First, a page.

The dog heard it fall before I did. It started barking and bulleted from the house and onto the white marble verandah. The baby had stopped crying and I saw that a kite had fallen amid the stumps of the recently amputated lime tree. In the diminishing dusk light, the kite was pale-colored and sickly and I instinctively knew that no one would come to fetch and fight for it. It was destined to remain in that armless embrace until the sun and monsoon rain bleached and sheared it away into becoming a skeleton once more, returning it into the form from which it had originally grown. It had fallen and how: an ignominous descent for it remained in the limbo of falling and yet not having actually parachuted to the ground. It was a kite ghost: never to be trampled to mutilation, never to be worshipped as a trophy, and never to glamorously electrocute itself in dramatic pyrotechnics on electric cables. I wished then I could say that it was a beautiful sight, the fallen kite and the newly-turned kite tree. I could not, though, no matter how much I tried to photoshop tragedy: the kite was now merely a flat diamond shaped piece of paper and the tree, reduced and atrophied.

 I think I am beginning to understand what the kite in my painting is speaking about to me and why. It is asking me where it is falling. You are just part of a painting though, I should respond, there are no brackets to your story; the painting is the story in itself and like every other spectator, I too wonder where the kite is falling. This is the way I should respond. But I cannot. What is the use of starting to narrate a story that you cannot complete? Does not the story-teller have the right to know the ending of his story considering he is its very first audience? I am the story-teller in this case and I must find out where the kite falls. Unlike Daedalus, I could not warn the kite of the dangers inherent in the pleasure of flight; unlike Daedalus, though, I can surely narrate it the story of its fall. 



Come January and I reflect upon the many wonderful winter trips I have taken to Rajasthan during this month in the past. What with the festival of Makar Sankranti coming up, which marks the arrival of spring and witnesses many an iridescent kite dotting the sky then in Rajasthan and Gujarat, for example, I was reminded of this piece which I wrote several years ago. It was interesting to revisit it, both in terms of nostalgia as well as the writer that I was and the literary and stylistic sensibilities influencing me then.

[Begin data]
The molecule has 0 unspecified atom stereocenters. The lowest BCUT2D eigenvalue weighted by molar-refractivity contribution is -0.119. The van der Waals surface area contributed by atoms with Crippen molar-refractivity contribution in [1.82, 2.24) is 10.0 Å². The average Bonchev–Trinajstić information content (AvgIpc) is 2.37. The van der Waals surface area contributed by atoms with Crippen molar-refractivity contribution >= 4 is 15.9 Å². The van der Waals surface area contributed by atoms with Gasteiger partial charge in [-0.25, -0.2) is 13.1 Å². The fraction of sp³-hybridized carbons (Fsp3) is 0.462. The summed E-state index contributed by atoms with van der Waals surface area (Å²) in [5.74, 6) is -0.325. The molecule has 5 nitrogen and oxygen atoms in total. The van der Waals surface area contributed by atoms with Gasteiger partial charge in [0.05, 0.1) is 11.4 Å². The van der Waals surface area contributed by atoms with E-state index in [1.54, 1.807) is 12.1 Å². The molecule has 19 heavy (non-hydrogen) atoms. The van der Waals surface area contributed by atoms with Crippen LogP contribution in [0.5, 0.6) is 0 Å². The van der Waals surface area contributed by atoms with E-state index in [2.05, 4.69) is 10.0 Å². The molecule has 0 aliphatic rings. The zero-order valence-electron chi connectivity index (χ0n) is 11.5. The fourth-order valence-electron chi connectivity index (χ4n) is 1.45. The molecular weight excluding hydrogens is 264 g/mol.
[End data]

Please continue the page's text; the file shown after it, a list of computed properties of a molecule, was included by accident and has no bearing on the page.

P.S I unfortunately do not have a picture of the painting I write about in the essay. I still have these paper-kites though and some of which I have used to adorn my home, which I have depicted in this post. However, what to do with the remaining kites? Perhaps, it is time for another painting.

This essay originally appeared in Blood Lotus literary journal's Issue 8, March 2008; read it here

January 3, 2014

The Wall Project: Kasbah, Pittsburgh

Contemplating: Kasbah, Pittsburgh

Despite having encountered and photographed such an eclectic collection of walls in the last year, during my travels and particularly in Pittsburgh itself, where I have discovered a treasure trove of artistic walls, it has been really remiss of me to have neglected The Wall Project. So, let me now make amends in the new year and introduce you to all these walls...

I first spotted this intriguingly presented wall - the white Grecian-statue face frescoed upon a canvas of graduated mint-green - last July when I met up with some friends outside a coffee-shop across the Mediterranean restaurant, Kasbah of which this wall was a part. I meant to take a picture then but it was an overcast day and our evening abruptly concluded us with hurriedly scurrying back into the coffee-shop to escape being drenched in the summer storm.

Having dropped by that same coffee-shop a few days ago, the wall once again caught my eye. It was a rare sunny winter day and taking advantage of the soft, mellowing afternoon light, which gently marinated the surroundings, I photographed the contemplative face, wall, and the hedges for posterity. 

January 1, 2014

Dear 2014: A Welcome Note

...so you have arrived in our midst, quietly, unspectacularly. Last evening, after bidding farewell to 2013 by penning the last entry in the yearly diary, as I have always done for the past so many years, I took out your book- bound version and leafed through the empty pages. They exuberantly smelt of fresh ink and paper, newness, still uninhabited by the litany of meals to be consumed, conversations spoken, sights seen, and moments experienced which would rapidly populate them.

You are an unbloomed bud - and as you unfurl your petals, like a bird taking flight for the first time, I await to see the texture of your petals, hear your colors, and smell the music of you growing.